Age (years) Operations and density ha-1
0 850 trees ha-1
10 Thinning (41 % cut : remains 500 trees ha-1)
20 Pruning mainly low branches
40 Thinning (45 % cut : remains 225 trees ha-1)
80 to 150 Final cut (rotation) leaving 10 trees ha-1 (seed trees)

  Enlarge/Reduce  Open in Viewer

Forestry aimed to promote adaptation to climate change is based on the implementation of practices aimed to reduce vulnerability, and increase the adaptive capacity of forest species in relation to the most limiting factor in the Mediterranean area, i.e., water deficit ([35]). To achieve this objective, each individual tree must keep the highest possible vigor in order to be less susceptible to pathogen attacks and more resistant to drought events ([43]). Traditionally, Pinus pinea stands have been managed following a uniform shelterwood system, with a three stage regeneration cut, and two or three thinnings during rotation ([61], [74]). Freire et al. ([33]) described silvicultural interventions appropriate for a stand of pine nuts (Tab. 2). Thinning regulates intra-specific and interspecific competition ([14]), thus increasing the availability of water and nutrients for each tree. Also, thinning favors soil parameters ([56]) and tree characteristics ([60]), and mitigates the negative effects of drought ([35], [38]). According to McDowell et al. ([59]), thinning promotes physiological responses such as photosynthetic rate, carbon assimilation, and stomatal conductance, and reduces the effect of pests and diseases ([21]), promoting the stability of stands by reducing the height/diameter ratio of trees ([35], [10]), which is considered a mitigation measure against the detrimental effects of climatic changes ([56]). Freire et al. ([34]) proposed an optimal stand density, maximum crown diameter, cone number, weight per tree, and average cone production per ha (Tab. 3). In Tunisia, systematic thinning is applied in certain stands (Fig. 3) and sometimes the final cut, in silvicultural interventions (Fig. 4).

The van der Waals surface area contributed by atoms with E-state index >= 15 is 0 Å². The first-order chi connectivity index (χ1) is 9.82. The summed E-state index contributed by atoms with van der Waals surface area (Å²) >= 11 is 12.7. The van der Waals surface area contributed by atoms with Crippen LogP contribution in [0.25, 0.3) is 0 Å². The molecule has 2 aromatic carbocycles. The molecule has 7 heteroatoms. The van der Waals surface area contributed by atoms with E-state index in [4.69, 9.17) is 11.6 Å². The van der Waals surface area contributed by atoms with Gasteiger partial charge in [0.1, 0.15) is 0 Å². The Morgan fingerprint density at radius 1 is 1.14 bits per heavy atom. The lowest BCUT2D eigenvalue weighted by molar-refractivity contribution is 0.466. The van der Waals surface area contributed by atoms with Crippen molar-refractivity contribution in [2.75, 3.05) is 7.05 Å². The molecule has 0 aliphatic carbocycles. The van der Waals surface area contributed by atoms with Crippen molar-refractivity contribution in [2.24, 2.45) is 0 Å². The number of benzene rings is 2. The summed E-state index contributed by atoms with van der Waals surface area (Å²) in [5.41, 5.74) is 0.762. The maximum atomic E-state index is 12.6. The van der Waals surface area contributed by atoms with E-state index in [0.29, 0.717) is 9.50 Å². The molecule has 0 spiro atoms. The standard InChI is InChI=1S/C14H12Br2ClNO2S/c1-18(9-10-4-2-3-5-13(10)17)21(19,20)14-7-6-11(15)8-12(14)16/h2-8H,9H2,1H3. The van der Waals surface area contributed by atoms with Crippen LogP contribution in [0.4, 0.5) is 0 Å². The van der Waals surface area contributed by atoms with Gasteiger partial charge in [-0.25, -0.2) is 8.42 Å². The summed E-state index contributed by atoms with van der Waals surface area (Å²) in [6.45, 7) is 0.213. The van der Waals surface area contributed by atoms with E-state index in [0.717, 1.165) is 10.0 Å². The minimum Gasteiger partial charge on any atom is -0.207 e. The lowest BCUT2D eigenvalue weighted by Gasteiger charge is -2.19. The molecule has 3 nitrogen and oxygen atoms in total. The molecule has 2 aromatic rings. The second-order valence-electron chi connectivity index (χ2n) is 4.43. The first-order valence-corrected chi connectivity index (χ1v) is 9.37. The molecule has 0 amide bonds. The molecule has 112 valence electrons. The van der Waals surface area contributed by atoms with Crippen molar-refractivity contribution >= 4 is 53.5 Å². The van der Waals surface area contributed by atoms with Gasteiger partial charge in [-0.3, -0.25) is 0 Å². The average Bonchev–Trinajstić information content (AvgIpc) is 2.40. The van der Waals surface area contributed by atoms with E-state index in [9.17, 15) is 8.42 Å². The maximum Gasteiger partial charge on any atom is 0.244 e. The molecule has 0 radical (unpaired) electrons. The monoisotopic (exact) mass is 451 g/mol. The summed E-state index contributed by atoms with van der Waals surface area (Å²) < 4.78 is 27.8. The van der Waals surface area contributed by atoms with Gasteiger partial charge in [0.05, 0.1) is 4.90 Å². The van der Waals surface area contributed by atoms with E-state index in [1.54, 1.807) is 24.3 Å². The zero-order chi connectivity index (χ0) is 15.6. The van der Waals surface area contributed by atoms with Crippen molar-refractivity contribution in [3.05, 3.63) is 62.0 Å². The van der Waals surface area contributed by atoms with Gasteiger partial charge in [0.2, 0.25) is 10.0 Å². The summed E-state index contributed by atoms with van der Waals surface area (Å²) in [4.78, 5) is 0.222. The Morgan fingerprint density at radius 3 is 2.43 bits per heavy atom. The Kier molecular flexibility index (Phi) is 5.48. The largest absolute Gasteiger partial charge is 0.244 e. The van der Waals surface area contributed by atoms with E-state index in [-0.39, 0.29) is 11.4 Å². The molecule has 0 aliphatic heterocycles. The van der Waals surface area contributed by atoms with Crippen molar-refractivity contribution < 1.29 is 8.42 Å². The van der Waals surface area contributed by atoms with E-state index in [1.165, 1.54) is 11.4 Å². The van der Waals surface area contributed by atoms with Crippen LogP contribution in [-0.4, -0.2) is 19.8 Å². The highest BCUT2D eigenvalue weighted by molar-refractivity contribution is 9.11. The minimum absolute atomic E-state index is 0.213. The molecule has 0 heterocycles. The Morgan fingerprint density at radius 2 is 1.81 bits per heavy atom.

Tab. 2 - Silvicultural systems for stone pine (source: [33]).

Operation Correia & Oliveira ([22]) Louro et al. ([51]) INRB ([40])
Initial density 625 trees ha-1 500 to 600 trees ha-1 208 to 400 trees ha-1
Pruning Removal of branches without female flowers (without indication of periodicity) 1/3 branches removal: 1/3 till 2/3 branches removal:
Between 8 and 12 years Between 5 and 6 years
Between 20 and 25 years Between 10 and 12 years
Removal of branches without female flowers: Between 20 and 25 years
Between 35 and 40 years -
Between 50 and 60 years -
Thinning At 10 years till 500 trees ha-1 400 trees ha-1 Between 10 and 12 years
At 15 years till 300 trees ha-1 Between 20 and 25 years till 352 trees ha-1 Between 20 and 25 years
At 31 years till 100 trees ha-1 Between 25 and 30 years till 281 trees ha-1 -
- Between 35 and 40 years till 225 trees ha-1 No information on density after thinning
Final density 100 trees ha-1 225 trees ha-1 Between 100 and 120 trees ha-1
Mean Distance 10 m 6.7 m Between 10 and 9.2 m
Regeneration cut (rotation) At 80 years Between 80 and 100 years No information about the regeneration cut

  Enlarge/Reduce  Open in Viewer

Tab. 3 - Proposals for final stand density (N), maximum crown diameter (Mcw), cone number (Mnc), weight (Mwc) per tree and average cone production per ha (Wc) ([34]).

N
(trees ha-1)
References Mcw
(m)
Mnc
(m)
Mwc
(kg)
Wc
(kg ha-1)
28 Freire et al. ([33]) 18.9 2136 500.4 1124.3
75 Kuçuker & Baskent ([45]) 11.6 1871 322.4 604.5
78 Pique-Nicolau et al. ([76]) 11.3 400 117.8 582.7
100 Pereira et al. ([74]) 10.0 349 90.4 422.7
120 INRB ([40]) 9.1 349 90.4 277.2
150 Manso et al. ([52]) 8.2 349 90.4 243.6
225 Louro et al. ([51]) 6.7 92 22.4 196.8

  Enlarge/Reduce  Open in Viewer

Fig. 3 - Systematic thinning in the north-east of Tunisia.

  Enlarge/Shrink   Download   Full Width  Open in Viewer

Fig. 4 - Final cut in stone pine stand in the north-west of Tunisia.

  Enlarge/Shrink   Download   Full Width  Open in Viewer

  Conclusions